Economy and Trade
After two millennia of being invaded by various outsiders, from the Romans in the first century BC to the German Reich in 1940, Belgium is very much at the heart of European efforts to ensure a stable, prosperous, and secure European Community (EC). The country has one of the world’s highest per capita GDP (ranked consistently in the top 30), and borders the Netherlands, Germany, Luxembourg, and France. Capitalizing on its central geographic location, Belgium has built a highly developed transport network, and established a well-diversified industrial and commercial base. With few natural resources, Belgium must import substantial quantities of raw materials and export a large volume of manufactures, making its economy unusually dependent on the state of world markets. Roughly three-quarters of its trade is with other EU countries. Belgium regularly outperforms the eurozone average in terms of growth and economic indicators. The fact that Brussels, the capital of Belgium, is also home to the headquarters of the European Union has attracted a large number of multinationals to establish their European headquarters in Belgium.
Economic Policy over 12 Months
Belgium is fully committed to the Lisbon Strategy of focusing on growth and employment, and seeking to make the European Union the world’s most competitive, knowledge-based economy. However, the country has been particularly hard hit by the global recession, and the government has had to adopt an interventionist stance, bailing out several major financial institutions, including Fortis and Dexia in late 2008.
The new prime minister, Yves Leterme, who took office in November 2009, has pledged to continue the fiscal stimulus measures adopted by his predecessor, including support for small and medium-sized enterprises, as well as the provision of work subsidies for the unemployed. Indeed, increasing employment levels will be the government’s key priority in 2010.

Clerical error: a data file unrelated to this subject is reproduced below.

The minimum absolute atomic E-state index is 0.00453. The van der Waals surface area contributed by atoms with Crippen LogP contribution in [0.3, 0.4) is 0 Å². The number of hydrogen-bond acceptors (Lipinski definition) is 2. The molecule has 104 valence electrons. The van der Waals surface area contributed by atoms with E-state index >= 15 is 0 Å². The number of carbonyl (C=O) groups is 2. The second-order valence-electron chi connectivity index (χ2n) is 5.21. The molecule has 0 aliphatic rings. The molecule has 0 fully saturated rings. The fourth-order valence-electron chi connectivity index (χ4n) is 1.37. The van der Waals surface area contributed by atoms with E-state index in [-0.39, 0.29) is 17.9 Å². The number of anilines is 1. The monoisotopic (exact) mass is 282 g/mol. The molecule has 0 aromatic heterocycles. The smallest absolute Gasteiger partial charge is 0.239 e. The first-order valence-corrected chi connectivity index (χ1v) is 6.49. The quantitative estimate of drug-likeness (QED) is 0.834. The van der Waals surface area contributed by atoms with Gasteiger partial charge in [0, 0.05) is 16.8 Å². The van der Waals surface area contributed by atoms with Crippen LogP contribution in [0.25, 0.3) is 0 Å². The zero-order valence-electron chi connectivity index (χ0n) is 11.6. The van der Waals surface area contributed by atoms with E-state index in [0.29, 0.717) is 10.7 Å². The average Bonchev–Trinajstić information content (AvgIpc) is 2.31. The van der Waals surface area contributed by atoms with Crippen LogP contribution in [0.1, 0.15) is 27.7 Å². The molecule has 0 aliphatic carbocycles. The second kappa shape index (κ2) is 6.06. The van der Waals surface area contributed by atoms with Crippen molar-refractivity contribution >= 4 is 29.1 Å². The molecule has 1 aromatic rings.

However, the government’s fiscal support will be constrained by its membership of the eurozone. The European Commission has asked Belgium to reduce its budget deficit to below the 3% of GDP ceiling established by the EU Stability and Growth pact by 2011, from around 6% in 2009. Belgium’s public debt levels reached around 100% to 105% of GDP in 2009. There is evidence that a public debt/GDP ratio of 90% and above has an impact on economic growth.
Since joining the eurozone on January 1, 2002, Belgium has ceded control of its monetary policy to the European Central Bank (ECB). As one of the smaller economies in the eurozone, Belgium is unlikely to have much, if any, influence over the ECB’s policy decisions. Thus, fiscal policy has assumed greater importance, since Belgium no longer has the option of devaluing its currency to boost competitiveness.
Even before the downturn, Belgium faced difficult long-term challenges to solve, including meeting the future costs associated with an ageing population. The country’s dilemma in the existing downturn is to fine-tune policy in such a way as both to stimulate the economy, and to create the minimum possible deficit while so doing. The bigger the deficit, the less scope the country will have to put money aside to pay pensions and healthcare for its ageing population.
The country’s existing fiscal federalism arrangements have been exacerbating imbalances internally. Divided on linguistic lines, the country has had a devolved structure since August 1980, with Flanders managing its affairs, and the Walloon Regional Parliament managing affairs in Wallonia. Further constitutional reform established a separate parliament and government for the German-speaking cantons in 1983, with yet another regional parliament and government for the Brussels Capital Region in 1989. Structural rigidities in the economy, including mandatory wage indexation, are dampening growth and impeding job creation.